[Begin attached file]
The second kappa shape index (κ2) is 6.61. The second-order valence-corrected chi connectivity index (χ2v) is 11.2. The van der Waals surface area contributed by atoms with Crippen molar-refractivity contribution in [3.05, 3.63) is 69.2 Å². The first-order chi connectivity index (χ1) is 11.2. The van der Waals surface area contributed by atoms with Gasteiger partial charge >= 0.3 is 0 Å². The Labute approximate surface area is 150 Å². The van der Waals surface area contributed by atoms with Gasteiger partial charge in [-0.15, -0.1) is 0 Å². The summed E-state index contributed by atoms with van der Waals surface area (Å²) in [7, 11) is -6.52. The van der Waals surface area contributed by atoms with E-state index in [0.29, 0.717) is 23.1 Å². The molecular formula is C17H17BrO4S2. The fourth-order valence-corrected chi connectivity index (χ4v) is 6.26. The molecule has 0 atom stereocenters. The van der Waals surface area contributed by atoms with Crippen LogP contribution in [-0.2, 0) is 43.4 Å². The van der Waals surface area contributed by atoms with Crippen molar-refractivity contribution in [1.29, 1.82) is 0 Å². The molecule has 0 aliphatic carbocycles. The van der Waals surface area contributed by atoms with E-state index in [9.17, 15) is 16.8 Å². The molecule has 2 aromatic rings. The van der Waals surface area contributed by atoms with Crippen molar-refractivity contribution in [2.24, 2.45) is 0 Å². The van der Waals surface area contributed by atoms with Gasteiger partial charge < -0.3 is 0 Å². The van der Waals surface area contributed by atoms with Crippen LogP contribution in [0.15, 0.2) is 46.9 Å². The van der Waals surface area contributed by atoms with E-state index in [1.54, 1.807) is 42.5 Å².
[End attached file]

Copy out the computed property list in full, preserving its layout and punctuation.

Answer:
The second kappa shape index (κ2) is 6.61. The second-order valence-corrected chi connectivity index (χ2v) is 11.2. The van der Waals surface area contributed by atoms with Crippen molar-refractivity contribution in [3.05, 3.63) is 69.2 Å². The first-order chi connectivity index (χ1) is 11.2. The van der Waals surface area contributed by atoms with Gasteiger partial charge >= 0.3 is 0 Å². The Labute approximate surface area is 150 Å². The van der Waals surface area contributed by atoms with Gasteiger partial charge in [-0.15, -0.1) is 0 Å². The summed E-state index contributed by atoms with van der Waals surface area (Å²) in [7, 11) is -6.52. The van der Waals surface area contributed by atoms with E-state index in [0.29, 0.717) is 23.1 Å². The molecular formula is C17H17BrO4S2. The fourth-order valence-corrected chi connectivity index (χ4v) is 6.26. The molecule has 0 atom stereocenters. The van der Waals surface area contributed by atoms with Crippen LogP contribution in [-0.2, 0) is 43.4 Å². The van der Waals surface area contributed by atoms with Crippen molar-refractivity contribution in [1.29, 1.82) is 0 Å². The molecule has 0 aliphatic carbocycles. The van der Waals surface area contributed by atoms with E-state index in [9.17, 15) is 16.8 Å². The molecule has 2 aromatic rings. The van der Waals surface area contributed by atoms with Crippen molar-refractivity contribution in [2.24, 2.45) is 0 Å². The van der Waals surface area contributed by atoms with Gasteiger partial charge < -0.3 is 0 Å². The van der Waals surface area contributed by atoms with Crippen LogP contribution in [0.15, 0.2) is 46.9 Å². The van der Waals surface area contributed by atoms with E-state index in [1.54, 1.807) is 42.5 Å².